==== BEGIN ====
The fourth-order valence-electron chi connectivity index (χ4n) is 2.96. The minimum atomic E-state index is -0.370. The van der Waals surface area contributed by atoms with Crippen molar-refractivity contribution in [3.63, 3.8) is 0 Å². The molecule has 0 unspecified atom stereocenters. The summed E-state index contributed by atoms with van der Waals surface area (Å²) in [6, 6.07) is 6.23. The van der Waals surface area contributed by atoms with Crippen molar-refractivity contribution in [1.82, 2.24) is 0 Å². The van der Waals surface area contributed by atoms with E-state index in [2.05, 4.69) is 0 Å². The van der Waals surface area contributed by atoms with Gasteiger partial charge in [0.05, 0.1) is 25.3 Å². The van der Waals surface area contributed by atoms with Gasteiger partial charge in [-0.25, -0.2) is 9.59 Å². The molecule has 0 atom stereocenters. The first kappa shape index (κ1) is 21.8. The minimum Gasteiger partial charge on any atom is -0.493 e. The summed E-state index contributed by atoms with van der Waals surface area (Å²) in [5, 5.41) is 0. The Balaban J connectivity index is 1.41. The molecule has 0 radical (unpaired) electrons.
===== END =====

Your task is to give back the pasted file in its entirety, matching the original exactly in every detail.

The fourth-order valence-electron chi connectivity index (χ4n) is 2.96. The minimum atomic E-state index is -0.370. The van der Waals surface area contributed by atoms with Crippen molar-refractivity contribution in [3.63, 3.8) is 0 Å². The molecule has 0 unspecified atom stereocenters. The summed E-state index contributed by atoms with van der Waals surface area (Å²) in [6, 6.07) is 6.23. The van der Waals surface area contributed by atoms with Crippen molar-refractivity contribution in [1.82, 2.24) is 0 Å². The van der Waals surface area contributed by atoms with E-state index in [2.05, 4.69) is 0 Å². The van der Waals surface area contributed by atoms with Gasteiger partial charge in [0.05, 0.1) is 25.3 Å². The van der Waals surface area contributed by atoms with Gasteiger partial charge in [-0.25, -0.2) is 9.59 Å². The molecule has 0 atom stereocenters. The first kappa shape index (κ1) is 21.8. The minimum Gasteiger partial charge on any atom is -0.493 e. The summed E-state index contributed by atoms with van der Waals surface area (Å²) in [5, 5.41) is 0. The Balaban J connectivity index is 1.41. The molecule has 0 radical (unpaired) electrons.